The WiRē group’s approach was successfully used in the Town of Mountain Village, Colorado, to address the town council and community leaders’ belief that residents weren’t willing to cut down trees to reduce wildfire risk. The WiRē group’s research showed that most residents were actually willing to cut down trees to reduce wildfire risk, but felt they couldn’t do so because of rules and regulations enforced by homeowner associations.

“In asking the questions and having local data, the town council was able to rethink the story of what is happening in their community,” explained Brenkert-Smith. “The barrier they thought existed wasn’t actually backed by the survey responses from community residents, and they identified a barrier that they could take concrete steps to address. The entire story about what was happening in their community changed, and pathways for how to work on the issue in their community opened up.”

The WiRē group has also helped dispel myths regarding homeowner’s insurance. “We often hear that insurance companies are coming to fire-prone areas and speaking with landowners or even canceling insurance in fire-prone areas,” said Barth. “In the communities that we’ve looked at, we see that most homeowners aren’t aware of any effect wildfire risk has on their insurance policies or any actions that are planned by insurance companies. What we hear and what is actually happening is different as it relates to insurance.”

The WiRē group has helped dispel myths regarding homeowner’s insurance, finding that 82 percent of survey respondents in Delta County weren’t aware of any effect of wildfire risk on their insurance. Courtesy of WiRē.

The WiRē group has helped dispel myths regarding homeowner’s insurance, finding that 82 percent of survey respondents in Delta County weren’t aware of any effect of wildfire risk on their insurance. Courtesy of WiRē.

The findings about homeowner’s insurance support the WiRē group’s overall finding that a multitude of social factors often influence whether people will take action to reduce their risk. In other words, one size doesn’t fit all. “We hope to continue to chip away at the assumptions and create a more nuanced story of the factors that are really influencing what’s happening on the ground,” said Brenkert-Smith.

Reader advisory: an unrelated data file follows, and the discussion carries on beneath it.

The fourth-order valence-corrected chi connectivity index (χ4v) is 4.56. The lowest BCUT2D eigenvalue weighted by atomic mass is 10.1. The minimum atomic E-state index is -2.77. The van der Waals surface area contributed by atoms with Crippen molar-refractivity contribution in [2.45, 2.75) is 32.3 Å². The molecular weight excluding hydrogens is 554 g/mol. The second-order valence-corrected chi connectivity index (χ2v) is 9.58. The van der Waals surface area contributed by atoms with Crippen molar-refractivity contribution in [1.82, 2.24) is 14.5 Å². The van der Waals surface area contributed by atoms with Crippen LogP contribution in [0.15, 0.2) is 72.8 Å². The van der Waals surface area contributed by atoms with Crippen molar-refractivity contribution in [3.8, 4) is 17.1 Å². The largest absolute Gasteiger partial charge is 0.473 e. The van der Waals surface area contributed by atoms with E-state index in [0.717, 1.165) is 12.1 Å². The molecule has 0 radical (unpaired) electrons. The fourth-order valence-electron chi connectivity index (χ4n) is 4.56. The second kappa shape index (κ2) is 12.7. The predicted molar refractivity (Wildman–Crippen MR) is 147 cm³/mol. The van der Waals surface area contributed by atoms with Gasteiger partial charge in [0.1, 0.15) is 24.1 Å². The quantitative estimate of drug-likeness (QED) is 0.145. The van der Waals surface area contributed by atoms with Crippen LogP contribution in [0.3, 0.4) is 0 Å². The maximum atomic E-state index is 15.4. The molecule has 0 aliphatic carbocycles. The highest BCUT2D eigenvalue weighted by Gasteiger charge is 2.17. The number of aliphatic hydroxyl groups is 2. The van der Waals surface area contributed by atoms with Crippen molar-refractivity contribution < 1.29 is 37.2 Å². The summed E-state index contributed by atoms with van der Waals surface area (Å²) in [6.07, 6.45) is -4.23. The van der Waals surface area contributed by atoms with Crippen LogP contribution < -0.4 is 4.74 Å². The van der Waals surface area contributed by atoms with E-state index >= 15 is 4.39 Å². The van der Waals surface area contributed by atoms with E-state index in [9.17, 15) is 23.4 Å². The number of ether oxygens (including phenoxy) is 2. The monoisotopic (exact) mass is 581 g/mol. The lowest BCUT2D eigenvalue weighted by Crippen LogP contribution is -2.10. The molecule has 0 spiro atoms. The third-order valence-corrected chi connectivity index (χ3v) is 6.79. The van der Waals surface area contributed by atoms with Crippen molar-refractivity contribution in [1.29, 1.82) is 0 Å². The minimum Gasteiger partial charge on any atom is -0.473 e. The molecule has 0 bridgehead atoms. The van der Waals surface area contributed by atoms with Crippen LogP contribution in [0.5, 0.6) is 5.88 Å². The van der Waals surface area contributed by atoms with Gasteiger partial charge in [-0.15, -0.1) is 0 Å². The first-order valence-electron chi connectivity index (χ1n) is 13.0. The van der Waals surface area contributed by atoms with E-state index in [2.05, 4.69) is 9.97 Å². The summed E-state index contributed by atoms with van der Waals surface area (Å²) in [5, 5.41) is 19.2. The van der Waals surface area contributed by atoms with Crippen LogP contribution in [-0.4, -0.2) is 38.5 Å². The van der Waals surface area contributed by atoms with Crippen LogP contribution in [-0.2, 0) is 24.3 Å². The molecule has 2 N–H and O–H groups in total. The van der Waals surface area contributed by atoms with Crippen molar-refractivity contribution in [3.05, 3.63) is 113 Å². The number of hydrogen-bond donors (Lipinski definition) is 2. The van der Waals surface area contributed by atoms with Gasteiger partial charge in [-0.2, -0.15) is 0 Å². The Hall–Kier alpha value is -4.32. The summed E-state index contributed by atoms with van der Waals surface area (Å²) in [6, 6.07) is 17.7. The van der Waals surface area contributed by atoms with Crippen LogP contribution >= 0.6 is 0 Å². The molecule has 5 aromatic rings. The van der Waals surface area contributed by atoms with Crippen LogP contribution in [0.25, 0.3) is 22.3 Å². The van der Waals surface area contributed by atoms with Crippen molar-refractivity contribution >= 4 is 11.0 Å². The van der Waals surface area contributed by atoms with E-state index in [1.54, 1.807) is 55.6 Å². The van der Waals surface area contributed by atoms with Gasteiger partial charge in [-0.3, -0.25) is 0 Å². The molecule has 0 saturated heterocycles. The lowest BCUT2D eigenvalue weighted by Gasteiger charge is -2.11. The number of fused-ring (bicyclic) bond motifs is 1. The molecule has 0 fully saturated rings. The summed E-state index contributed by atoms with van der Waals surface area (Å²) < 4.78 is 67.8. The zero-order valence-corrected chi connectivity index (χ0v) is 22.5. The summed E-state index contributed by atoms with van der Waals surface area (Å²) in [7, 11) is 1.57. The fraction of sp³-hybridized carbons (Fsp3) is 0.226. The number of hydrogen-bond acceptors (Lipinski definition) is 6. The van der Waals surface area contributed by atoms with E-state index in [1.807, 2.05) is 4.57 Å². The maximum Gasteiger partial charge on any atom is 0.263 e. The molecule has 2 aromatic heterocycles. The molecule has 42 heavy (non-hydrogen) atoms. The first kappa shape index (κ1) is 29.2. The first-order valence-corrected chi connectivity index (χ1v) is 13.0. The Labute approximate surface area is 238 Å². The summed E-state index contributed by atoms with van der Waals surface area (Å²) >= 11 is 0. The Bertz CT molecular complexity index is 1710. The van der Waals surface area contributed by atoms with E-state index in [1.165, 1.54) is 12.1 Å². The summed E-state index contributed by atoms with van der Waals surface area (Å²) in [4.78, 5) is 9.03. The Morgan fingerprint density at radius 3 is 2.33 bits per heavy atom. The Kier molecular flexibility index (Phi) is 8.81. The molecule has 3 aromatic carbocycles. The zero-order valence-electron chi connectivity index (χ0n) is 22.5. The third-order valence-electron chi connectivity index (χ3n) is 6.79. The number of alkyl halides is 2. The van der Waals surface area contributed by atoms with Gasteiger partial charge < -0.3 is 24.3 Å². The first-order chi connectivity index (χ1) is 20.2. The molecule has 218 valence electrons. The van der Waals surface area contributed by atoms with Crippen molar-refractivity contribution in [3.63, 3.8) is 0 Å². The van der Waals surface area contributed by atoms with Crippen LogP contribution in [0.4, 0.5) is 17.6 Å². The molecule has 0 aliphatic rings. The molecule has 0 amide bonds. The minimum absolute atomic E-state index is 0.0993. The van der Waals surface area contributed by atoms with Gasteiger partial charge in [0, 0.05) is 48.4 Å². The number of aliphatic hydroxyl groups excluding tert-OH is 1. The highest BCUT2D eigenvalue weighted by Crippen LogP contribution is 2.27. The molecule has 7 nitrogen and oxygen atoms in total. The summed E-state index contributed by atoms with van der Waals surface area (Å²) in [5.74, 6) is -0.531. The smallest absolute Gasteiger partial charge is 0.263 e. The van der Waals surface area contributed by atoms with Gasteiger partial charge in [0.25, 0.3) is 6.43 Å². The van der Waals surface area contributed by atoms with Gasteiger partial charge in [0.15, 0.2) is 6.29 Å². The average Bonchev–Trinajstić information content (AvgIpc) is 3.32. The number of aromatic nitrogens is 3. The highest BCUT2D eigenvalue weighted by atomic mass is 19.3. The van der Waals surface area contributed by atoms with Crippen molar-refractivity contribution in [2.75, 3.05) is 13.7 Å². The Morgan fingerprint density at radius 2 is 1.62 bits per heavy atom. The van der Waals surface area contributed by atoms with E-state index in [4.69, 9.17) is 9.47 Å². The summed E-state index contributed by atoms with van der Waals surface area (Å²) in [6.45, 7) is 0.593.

Looking ahead

The WiRē group is now working on guidance documents that will help formalize their procedures to make it easier for other practitioners to apply their approaches. The group is also beginning to broaden the scope of their work. While most of their past research has used data from individual households, they are now looking to gather data at larger scales to understand how other factors such as community prevention programs and the surrounding landscape might affect what individuals do to mitigate wildfire risk on private properties.

“Considering the fact that wildfires are expected to increase in frequency and severity, we know that it’s imperative that communities move toward mitigating their risk,” said Brenkert-Smith. “We can ask questions at the microscopic scale about attitudes and beliefs, pan out to look at behaviors and social interactions, and then examine the social context at the community level. We hope our research can help foster understanding along this continuum.”

Nancy D. Lamontagne is a freelance science communicator and a contributing writer for Creative Science Writing and the Thriving Earth Exchange.